So please, Washington Times, take off the blinders and print only hard facts, not rumors and other unprovable assertions. Before running an article or commentary, ask the old commercial line, "Where's the beef?"

ROGER A. JURACK
White Pine, Mich.

Mama, let your sons grow up to be cowboys

I'm writing in response to Austrian letter writer Thomas Mohr ("This is the world, not the Wild West," Friday). Mr. Mohr scolds the Bush administration for acting in defense of American interests. Furthermore, he reminds Americans that we are not living in the Wild West, but in a world run according to international rules. Wonderful. However, a civilized world only functions well when nations are willing to follow the rules which brings us to the Wild West.
Mr. Mohr, like most Europeans, does not understand that the Wild West symbolizes what was good and great about our nation and that by calling an American a cowboy another supposed insult hurled by Euro-whiners he actually is issuing a complement rather than an insult. The Wild West was raw, untamed and full of promise. The Wild West offered opportunity and fortune to those who were willing to work hard, take risks and sacrifice. The cowboy did just that. The cowboy faced many challenges, and through his dedication, courage and honest character, brought justice, safety and prosperity to a lawless land.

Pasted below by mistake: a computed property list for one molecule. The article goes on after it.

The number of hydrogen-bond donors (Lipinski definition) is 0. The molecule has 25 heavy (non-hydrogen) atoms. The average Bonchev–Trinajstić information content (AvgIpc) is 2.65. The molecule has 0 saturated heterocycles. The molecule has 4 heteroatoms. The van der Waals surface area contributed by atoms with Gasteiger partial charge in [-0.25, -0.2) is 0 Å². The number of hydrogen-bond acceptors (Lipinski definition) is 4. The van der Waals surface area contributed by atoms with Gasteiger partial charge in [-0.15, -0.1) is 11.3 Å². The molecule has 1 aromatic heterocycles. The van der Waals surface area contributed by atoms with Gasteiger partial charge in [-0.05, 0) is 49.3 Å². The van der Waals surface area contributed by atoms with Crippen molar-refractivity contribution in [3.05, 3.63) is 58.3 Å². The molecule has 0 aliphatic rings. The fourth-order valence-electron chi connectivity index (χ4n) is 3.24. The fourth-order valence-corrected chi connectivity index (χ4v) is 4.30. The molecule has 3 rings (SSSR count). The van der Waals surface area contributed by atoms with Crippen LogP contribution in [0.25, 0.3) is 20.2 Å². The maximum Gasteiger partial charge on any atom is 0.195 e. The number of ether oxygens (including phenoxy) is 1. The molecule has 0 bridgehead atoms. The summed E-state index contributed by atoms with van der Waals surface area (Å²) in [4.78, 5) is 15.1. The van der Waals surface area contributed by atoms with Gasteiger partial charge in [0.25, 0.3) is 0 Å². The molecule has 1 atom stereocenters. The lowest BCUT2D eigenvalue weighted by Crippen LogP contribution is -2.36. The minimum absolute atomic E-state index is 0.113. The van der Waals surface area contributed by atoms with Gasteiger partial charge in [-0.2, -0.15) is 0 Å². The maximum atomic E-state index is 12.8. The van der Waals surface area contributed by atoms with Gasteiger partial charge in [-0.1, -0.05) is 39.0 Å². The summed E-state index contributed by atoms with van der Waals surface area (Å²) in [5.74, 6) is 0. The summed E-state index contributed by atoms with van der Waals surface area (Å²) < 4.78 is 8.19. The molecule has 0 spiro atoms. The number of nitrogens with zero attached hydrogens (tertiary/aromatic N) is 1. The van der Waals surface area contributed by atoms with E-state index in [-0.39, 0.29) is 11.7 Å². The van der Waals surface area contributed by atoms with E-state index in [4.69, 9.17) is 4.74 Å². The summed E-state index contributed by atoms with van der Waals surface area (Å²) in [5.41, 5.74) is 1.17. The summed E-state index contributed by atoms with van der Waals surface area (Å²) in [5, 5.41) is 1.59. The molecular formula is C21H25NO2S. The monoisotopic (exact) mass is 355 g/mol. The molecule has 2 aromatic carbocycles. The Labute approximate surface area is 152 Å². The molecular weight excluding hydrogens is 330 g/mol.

That we are not living in the Wild West is the problem with the world today. If Americans viewed the world like the Wild West, American cowboys would quickly tame the Black Barts of the world, making the streets safe for Aunt Mae.

KENT D. JOHNSON
Stafford, Va.